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Descriptive Languages for RESTful Services

REST is essentially a philosophy of web service architecture, not a standard like SOAP.

REpresentational State Transfer or REST

REST is essentially a philosophy of web service architecture, not a standard like SOAP. Emphasis is on strict interpretation of the roles of the various actions; GET, PUT, POST and DELETE and the other features defined in the HTTP 1.1 protocol. I discussed the perceived virtues of the REST approach in this article more than two years ago. Since that time we have seen continued growth in support for REST style services such as Amazon's S3 service and Google's Data APIs.

As the standards associated with SOAP have gotten more and more complex, developers have been attracted to REST. This enthusiasm for REST has led to many services getting called RESTful when in fact they are a shallow gloss over a RPC style. For example, strictly speaking, a GET operation should only get a representation of a resource without modifying it. The ActiveMQ open source messaging server allows GET operations to read a message which is then erased but claims a RESTful interface. You can find lots of arguments in developer blogs and forums as to whether or not a particular service is RESTful. To simplify, I am trying to stick to Fielding's original idea and the HTTP1.1 specification.

The Essentials of RESTful Architecture

The following table, table 5.1 in Fielding's dissertation, gives the various data elements in RESTful architecture with modern examples. The HTTP 1.1 protocol provides many features potentially useful in web services. For example, services which are able to read and use the If-Modified-Since HTTP header in a request can avoid duplicating output of an unchanged resource. Services which return an image should be able to interpret the Accept HTTP header to return the client's preferred media type. It seems reasonable to expect that any formal descriptive language for RESTful web services should cover as many of these "data elements" as possible.

Data Element

Modern Web Examples


the intended conceptual target of a hypertext reference

resource identifier



HTML document, JPEG image

representation metadata

media type, last-modified time

resource metadata

source link, alternates, vary

control data

if-modified-since, cache-control

How to Describe a REST Service

At the present time, the big services such as Yahoo, Amazon, Google and Flickr communicate their HTTP interfaces to potential developers primarily with text descriptions and example code. This has proven sufficient for lots of examples to be created but lacks the professional air you get with formal standards. and prevents use of automated tools and formal SOA relation definitions.

The Web Services Description Language - WSDL

WSDL version 1, was first published as a W3C "note" rather than a standard. Version 1.1, published in 2001, before interest in RESTful style web services really got started, has been used in a variety of toolkits for coding SOAP services and clients but did not provide for REST style service descriptions.

WSDL version 2, a W3C recommendation released in June 2007 makes some attempt to accomodate REST but continues to emphasize SOAP. The published standard does not even give a REST example but I found this Wikipedia article which gives a RESTful interface example in WSDL. The idea appears to be to map various REST style HTTP requests onto SOAP. It makes no provision for selecting the media type of the representation to be returned. I suspect that this approach will only be used when you have to expose the same service with both SOAP and REST. Initial reaction in the REST developer community to WSDL 2.0 does not seem to be very enthusiastic.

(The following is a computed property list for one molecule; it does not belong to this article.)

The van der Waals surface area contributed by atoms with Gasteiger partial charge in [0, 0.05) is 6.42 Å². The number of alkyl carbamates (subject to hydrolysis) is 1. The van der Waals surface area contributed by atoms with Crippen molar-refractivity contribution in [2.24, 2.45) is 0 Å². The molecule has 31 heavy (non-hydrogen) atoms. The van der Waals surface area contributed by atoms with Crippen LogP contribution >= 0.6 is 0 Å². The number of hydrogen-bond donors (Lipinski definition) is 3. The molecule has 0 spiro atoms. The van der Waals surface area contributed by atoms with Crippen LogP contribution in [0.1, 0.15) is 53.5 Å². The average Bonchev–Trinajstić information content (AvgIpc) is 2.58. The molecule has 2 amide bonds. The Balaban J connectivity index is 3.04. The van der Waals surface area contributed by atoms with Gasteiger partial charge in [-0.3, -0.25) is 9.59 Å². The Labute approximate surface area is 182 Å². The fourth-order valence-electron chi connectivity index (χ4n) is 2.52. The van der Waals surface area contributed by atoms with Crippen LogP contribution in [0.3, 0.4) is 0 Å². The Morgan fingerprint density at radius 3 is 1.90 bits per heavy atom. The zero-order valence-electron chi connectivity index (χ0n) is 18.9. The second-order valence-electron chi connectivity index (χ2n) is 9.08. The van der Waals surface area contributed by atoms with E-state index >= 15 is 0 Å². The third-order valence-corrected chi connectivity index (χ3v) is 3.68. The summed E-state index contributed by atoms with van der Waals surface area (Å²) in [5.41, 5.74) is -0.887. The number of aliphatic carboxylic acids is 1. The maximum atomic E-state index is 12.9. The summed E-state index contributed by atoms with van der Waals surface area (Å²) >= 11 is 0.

The Web Application Description Language - WADL

WADL is an attempt to define an XML formatted description of HTTP based services that is both machine and human readable and no more complex than it needs to be. The latest draft revision of the WADL specification, which was just released in February, contains several important changes. Apparently, experience with the Java based Jersey RESTful service toolkit is providing feedback on useful features so this is far from a standard set in concrete. The WADL specification addresses how to document the following features of a RESTful web service.

  • The resources offered and how to build a URL to address each one.
  • The HTTP methods (GET, POST, etc.) supported.
  • The parameters and their schema types which can appear in requests
  • The response representations (media types)
  • Additional documentation in plain text or XHTML markup.


Neither WSDL or WADL address all aspects of RESTful services as identified in Fielding's dissertation. Some important features REST could provide are not mentioned at all. Right now a lot of people are happily exploring RESTful services without any commitment to a standard descriptive language. In my opinion, although WSDL may work for some simplified cases, cramming all the parameters needed to describe all REST style operations into the WSDL 2.0 format is probably impossible. WADL is looking pretty good but the specification and tools to make use of it are in early stages.


Fielding's Dissertation, a valuable resource for understanding REST and evolution of HTTP specifications.

This Wikipedia article contains many references to REST design discussions.

Wikipedia article on WSDL 2.0 including an attept to define a "RESTfulInterface" with WSDL.

WADL project at Java.net.

Home page for the open source Jersey RESTful Web Service implementation.

More on WADL including a Yahoo example

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